The olive-sided flycatcher, a nesting species in Rocky Mountain National Park, is on a national “bird watch” list. This species has undergone significant range changes during the 20th century, including extirpation (local extinction) in some states. Evidence in the western U.S. links the olive-sided flycatcher with clear cuts and burns suggesting that the birds use mosaic habitats. Thus, in some cases, the disappearance of the flycatchers may reflect natural processes of forest recovery.
A Beer Drinking Bird?
Monitoring populations of highly mobile bird species is challenging. Cornell Ornithological Laboratory has developed a simple field process (called a protocol) that allows “citizen scientists” to use taped bird songs and calls to assess presence and observe nesting behaviors for several forest species of concern, including the olive-sided flycatcher. What makes the Cornell Birds in Forested Landscapes Project powerful is that data is collected by teams, throughout the range of the bird, using the same techniques.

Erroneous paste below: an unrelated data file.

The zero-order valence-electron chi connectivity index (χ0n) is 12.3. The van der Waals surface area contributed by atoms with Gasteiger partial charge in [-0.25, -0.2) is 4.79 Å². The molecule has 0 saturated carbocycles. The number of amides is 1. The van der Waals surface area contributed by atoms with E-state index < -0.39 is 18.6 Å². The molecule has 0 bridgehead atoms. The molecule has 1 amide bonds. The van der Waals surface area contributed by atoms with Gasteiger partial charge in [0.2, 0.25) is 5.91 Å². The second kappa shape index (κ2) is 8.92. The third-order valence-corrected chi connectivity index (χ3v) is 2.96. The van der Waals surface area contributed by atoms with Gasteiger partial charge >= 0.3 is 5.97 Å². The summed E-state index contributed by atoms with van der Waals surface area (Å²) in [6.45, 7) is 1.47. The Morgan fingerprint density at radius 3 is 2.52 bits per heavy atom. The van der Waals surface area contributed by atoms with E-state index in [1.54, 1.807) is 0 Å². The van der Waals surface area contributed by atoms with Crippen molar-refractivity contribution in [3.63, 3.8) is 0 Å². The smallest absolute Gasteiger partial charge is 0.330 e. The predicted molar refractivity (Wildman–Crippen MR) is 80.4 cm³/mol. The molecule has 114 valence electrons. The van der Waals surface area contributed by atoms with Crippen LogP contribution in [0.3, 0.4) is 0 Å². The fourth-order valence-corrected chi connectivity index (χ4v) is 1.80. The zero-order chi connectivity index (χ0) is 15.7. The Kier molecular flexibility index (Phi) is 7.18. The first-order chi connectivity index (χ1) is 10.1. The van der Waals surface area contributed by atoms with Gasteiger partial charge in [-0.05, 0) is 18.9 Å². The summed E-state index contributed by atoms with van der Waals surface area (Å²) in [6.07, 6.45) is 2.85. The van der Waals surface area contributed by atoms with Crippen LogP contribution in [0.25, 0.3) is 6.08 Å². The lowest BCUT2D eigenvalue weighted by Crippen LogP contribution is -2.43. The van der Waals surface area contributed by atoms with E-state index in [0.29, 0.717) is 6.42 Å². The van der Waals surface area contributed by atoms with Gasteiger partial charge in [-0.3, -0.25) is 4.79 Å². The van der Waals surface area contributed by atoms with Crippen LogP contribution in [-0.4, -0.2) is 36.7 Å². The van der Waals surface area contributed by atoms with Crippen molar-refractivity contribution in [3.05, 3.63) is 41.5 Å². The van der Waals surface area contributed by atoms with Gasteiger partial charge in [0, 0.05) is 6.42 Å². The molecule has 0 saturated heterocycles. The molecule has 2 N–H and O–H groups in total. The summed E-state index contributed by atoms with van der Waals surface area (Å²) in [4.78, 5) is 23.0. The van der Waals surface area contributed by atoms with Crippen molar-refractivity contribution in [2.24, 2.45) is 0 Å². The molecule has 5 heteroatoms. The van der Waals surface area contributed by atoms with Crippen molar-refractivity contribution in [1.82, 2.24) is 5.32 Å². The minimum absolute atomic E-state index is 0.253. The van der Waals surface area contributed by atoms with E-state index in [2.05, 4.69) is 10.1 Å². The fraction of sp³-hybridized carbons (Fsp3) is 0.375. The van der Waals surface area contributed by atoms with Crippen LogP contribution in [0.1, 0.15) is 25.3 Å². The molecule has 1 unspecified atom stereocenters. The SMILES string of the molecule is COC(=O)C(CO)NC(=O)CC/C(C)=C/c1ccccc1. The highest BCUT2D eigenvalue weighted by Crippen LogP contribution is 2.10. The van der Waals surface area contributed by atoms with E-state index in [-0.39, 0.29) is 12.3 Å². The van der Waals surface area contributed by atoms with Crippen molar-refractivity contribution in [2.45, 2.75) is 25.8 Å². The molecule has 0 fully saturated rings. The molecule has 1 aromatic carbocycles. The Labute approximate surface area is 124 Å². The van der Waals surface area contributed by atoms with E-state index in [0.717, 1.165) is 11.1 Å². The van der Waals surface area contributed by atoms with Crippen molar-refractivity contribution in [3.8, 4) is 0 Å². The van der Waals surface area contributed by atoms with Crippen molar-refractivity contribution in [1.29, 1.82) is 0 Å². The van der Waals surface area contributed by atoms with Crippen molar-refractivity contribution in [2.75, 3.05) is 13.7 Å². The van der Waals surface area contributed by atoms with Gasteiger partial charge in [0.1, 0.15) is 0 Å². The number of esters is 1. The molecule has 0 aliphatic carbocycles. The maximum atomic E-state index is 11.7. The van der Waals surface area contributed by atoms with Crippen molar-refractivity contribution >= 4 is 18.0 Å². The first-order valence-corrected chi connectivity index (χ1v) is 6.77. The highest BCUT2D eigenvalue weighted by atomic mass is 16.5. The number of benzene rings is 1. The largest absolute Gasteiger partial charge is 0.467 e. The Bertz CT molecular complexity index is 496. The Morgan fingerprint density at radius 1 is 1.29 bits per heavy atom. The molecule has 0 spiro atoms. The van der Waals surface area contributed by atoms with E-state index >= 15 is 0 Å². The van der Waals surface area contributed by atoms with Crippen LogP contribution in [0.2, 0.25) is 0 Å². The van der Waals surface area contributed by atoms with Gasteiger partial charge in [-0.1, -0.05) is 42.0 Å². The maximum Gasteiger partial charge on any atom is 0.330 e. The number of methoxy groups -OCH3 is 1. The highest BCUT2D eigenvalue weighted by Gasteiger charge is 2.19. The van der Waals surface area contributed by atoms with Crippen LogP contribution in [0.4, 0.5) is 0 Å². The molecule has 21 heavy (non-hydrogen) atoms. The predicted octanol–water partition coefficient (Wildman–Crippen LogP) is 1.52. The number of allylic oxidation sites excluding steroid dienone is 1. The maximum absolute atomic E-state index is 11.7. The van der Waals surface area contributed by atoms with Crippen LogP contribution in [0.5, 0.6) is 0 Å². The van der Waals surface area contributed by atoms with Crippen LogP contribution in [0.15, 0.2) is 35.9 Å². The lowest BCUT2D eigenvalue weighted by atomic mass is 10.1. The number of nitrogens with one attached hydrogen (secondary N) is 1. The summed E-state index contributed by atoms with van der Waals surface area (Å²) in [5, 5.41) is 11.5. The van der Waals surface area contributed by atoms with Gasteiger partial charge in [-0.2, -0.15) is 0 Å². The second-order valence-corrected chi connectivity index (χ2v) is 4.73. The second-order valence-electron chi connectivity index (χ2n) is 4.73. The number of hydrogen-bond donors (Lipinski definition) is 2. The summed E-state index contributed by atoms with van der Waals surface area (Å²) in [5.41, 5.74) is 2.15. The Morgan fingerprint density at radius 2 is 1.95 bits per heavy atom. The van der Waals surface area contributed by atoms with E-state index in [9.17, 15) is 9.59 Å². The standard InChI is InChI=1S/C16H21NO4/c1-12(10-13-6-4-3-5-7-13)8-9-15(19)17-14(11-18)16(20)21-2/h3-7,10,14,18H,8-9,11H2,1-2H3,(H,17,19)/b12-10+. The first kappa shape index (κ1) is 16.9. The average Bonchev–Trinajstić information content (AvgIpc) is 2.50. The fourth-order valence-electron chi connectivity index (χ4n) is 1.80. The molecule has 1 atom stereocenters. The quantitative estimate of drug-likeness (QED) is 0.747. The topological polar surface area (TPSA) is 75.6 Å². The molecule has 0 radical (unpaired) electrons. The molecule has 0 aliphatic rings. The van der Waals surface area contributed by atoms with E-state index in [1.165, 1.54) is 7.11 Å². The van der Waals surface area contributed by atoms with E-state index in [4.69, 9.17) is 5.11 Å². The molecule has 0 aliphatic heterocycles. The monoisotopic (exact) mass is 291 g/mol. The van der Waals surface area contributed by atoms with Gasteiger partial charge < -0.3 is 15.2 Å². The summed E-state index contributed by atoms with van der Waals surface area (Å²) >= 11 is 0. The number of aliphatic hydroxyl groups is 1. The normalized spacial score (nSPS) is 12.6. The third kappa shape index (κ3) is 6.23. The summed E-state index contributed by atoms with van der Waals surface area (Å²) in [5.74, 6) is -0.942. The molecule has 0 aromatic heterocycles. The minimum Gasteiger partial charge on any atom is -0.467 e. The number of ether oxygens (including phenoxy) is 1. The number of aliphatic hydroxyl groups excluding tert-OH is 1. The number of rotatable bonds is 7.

At the park, Eagle Rock School students from Estes Park under the leadership of science instructor Janet Johnson are using the Cornell protocol to check for the nesting presence of the flycatcher at four locations. Flycatchers are notoriously difficult to identify, but students study pictures and listen to taped birds calls until they can confidently know “their bird.” It helps that the mnemonic for the olive-sided flycatcher song is “quick THREE BEERS.”
Last updated: March 31, 2012